The interplay of factors surrounding the timing of HAART initiation is complex, and involves not only biologic factors such as immune function and disease progression, but also psychosocial and systems-based factors. A better understanding of these factors may help eliminate treatment barriers and enable healthcare providers to offer optimal care to all patients with HIV. This study’s findings show that in an environment providing no-fee open access care, certain factors previously demonstrated to affect the timing of HAART, namely race/ethnicity, age, gender and depression did not have the same impact in most patients in this cohort. This remained true with respect to timely initiation of primary PCP prophylaxis when indicated. However in the subset of patients in Group C who electively started HAART at higher CD4 cell counts without an indication, African American race/ethnicity was associated with lower odds of initiation.
The Department of Defense provides a healthcare system ensuring access to visits and medications for its beneficiaries. In addition, keeping appointments is reinforced for active duty members by their chain of command. This practice and the military’s culture of health provide a potential explanation for the absence of a statistically significant difference in the timing of HAART initiation when indicated across demographic groups in this cohort. However the potential impact of command-directed follow-up among active duty personnel may be suggested by the observation of a non-significant trend towards lower odds of HAART initiation among retired participants. Previous studies have underscored the importance of regular clinic follow-up on appropriate HAART use. In one study which showed a longer time to HAART initiation among black patients, the most common reasons for delays in referral to case conferences (where decisions were made about HAART) were lack of regular follow-up, active substance use, and the patient’s desire to not use HAART . There are fewer issues with access and follow-up in the U.S. military healthcare system. Also, the DoD Drug Demand Reduction Program with random urine drug screening has been very successful in decreasing substance abuse among active duty, especially with regard to intravenous drug use . Cultural differences in medication uptake and adherence have yet to be fully explored in the military setting, but preliminary evaluation suggests HAART adherence levels are equally high among a subset of African Americans and Caucasians .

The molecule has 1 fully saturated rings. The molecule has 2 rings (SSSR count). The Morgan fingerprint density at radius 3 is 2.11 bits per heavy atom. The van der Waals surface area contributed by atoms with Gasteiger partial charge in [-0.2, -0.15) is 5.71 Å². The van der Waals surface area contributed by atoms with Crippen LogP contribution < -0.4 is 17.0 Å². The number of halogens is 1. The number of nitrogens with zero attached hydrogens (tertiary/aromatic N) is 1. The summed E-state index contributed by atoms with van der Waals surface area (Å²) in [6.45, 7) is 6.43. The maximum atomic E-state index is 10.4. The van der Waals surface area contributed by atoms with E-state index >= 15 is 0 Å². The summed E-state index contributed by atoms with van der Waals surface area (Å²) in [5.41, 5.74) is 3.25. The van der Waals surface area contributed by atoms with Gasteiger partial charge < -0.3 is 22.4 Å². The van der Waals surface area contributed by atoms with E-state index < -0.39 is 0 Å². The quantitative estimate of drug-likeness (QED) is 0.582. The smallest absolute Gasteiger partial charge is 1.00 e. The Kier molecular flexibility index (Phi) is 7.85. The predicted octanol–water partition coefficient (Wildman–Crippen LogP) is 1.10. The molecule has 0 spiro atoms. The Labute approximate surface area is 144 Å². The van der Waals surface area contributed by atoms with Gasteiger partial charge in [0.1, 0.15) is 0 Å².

African Americans in this study were less likely than Caucasians to electively start HAART at higher CD4 counts. And while there were no statistically significant ethnic differences among those with an indication for HAART, there remained a trend towards lower odds of HAART initiation at lower CD4 count thresholds among African American participants when compared with Caucasian participants. A number of previous studies observed disparities in HAART use among certain race/ethnic groups and women although these did not specifically evaluate the elective initiation of HAART at high CD4 counts [8–10, 14, 21, 23–26]. While the etiology of these disparities is largely attributed to differences in healthcare access, other factors have also been shown to contribute and perhaps offer an explanation for the findings in this study. For example, racial discordance of the physician-patient relationship may be associated with cultural miscommunication that could explain delays in receipt of HAART [12, 27]. Additionally, patients who reported that their provider “knows me as a person” were more likely to receive HAART than those who did not report this belief . Other factors may also impact decisions about HAART including health literacy and attitudes toward health [28, 29]. It is important to note that not all studies have shown racial/ethnic differences in the receipt of HAART. In a study performed among HIV-positive patients in Denmark, where healthcare is free, both white and nonwhite patients had similar rates of receiving HAART, and race/ethnicity did not have an apparent effect on the outcomes associated with HAART .